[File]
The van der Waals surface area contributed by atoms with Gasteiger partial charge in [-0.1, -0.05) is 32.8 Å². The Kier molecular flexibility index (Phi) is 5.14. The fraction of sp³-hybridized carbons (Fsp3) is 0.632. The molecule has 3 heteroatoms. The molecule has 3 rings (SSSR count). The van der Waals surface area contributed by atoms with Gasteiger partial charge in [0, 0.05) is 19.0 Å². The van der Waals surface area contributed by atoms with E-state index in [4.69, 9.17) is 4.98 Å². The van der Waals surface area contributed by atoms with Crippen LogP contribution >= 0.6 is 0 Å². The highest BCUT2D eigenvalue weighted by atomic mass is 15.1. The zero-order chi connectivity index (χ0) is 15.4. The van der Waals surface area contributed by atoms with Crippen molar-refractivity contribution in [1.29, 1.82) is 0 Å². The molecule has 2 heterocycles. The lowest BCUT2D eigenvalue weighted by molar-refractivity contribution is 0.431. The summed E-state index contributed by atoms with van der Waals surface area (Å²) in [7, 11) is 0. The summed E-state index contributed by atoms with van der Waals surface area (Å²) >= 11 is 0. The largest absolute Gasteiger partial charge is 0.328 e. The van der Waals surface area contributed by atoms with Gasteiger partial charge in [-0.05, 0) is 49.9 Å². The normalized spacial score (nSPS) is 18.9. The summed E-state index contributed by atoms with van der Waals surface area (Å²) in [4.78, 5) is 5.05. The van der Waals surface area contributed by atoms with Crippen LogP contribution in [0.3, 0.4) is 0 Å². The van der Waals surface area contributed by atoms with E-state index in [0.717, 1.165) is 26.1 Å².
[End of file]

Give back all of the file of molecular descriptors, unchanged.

The van der Waals surface area contributed by atoms with Gasteiger partial charge in [-0.1, -0.05) is 32.8 Å². The Kier molecular flexibility index (Phi) is 5.14. The fraction of sp³-hybridized carbons (Fsp3) is 0.632. The molecule has 3 heteroatoms. The molecule has 3 rings (SSSR count). The van der Waals surface area contributed by atoms with Gasteiger partial charge in [0, 0.05) is 19.0 Å². The van der Waals surface area contributed by atoms with E-state index in [4.69, 9.17) is 4.98 Å². The van der Waals surface area contributed by atoms with Crippen LogP contribution >= 0.6 is 0 Å². The highest BCUT2D eigenvalue weighted by atomic mass is 15.1. The zero-order chi connectivity index (χ0) is 15.4. The van der Waals surface area contributed by atoms with Crippen molar-refractivity contribution in [1.29, 1.82) is 0 Å². The molecule has 2 heterocycles. The lowest BCUT2D eigenvalue weighted by molar-refractivity contribution is 0.431. The summed E-state index contributed by atoms with van der Waals surface area (Å²) in [7, 11) is 0. The summed E-state index contributed by atoms with van der Waals surface area (Å²) >= 11 is 0. The largest absolute Gasteiger partial charge is 0.328 e. The van der Waals surface area contributed by atoms with Gasteiger partial charge in [-0.05, 0) is 49.9 Å². The normalized spacial score (nSPS) is 18.9. The summed E-state index contributed by atoms with van der Waals surface area (Å²) in [4.78, 5) is 5.05. The van der Waals surface area contributed by atoms with Crippen LogP contribution in [0.3, 0.4) is 0 Å². The van der Waals surface area contributed by atoms with E-state index in [0.717, 1.165) is 26.1 Å².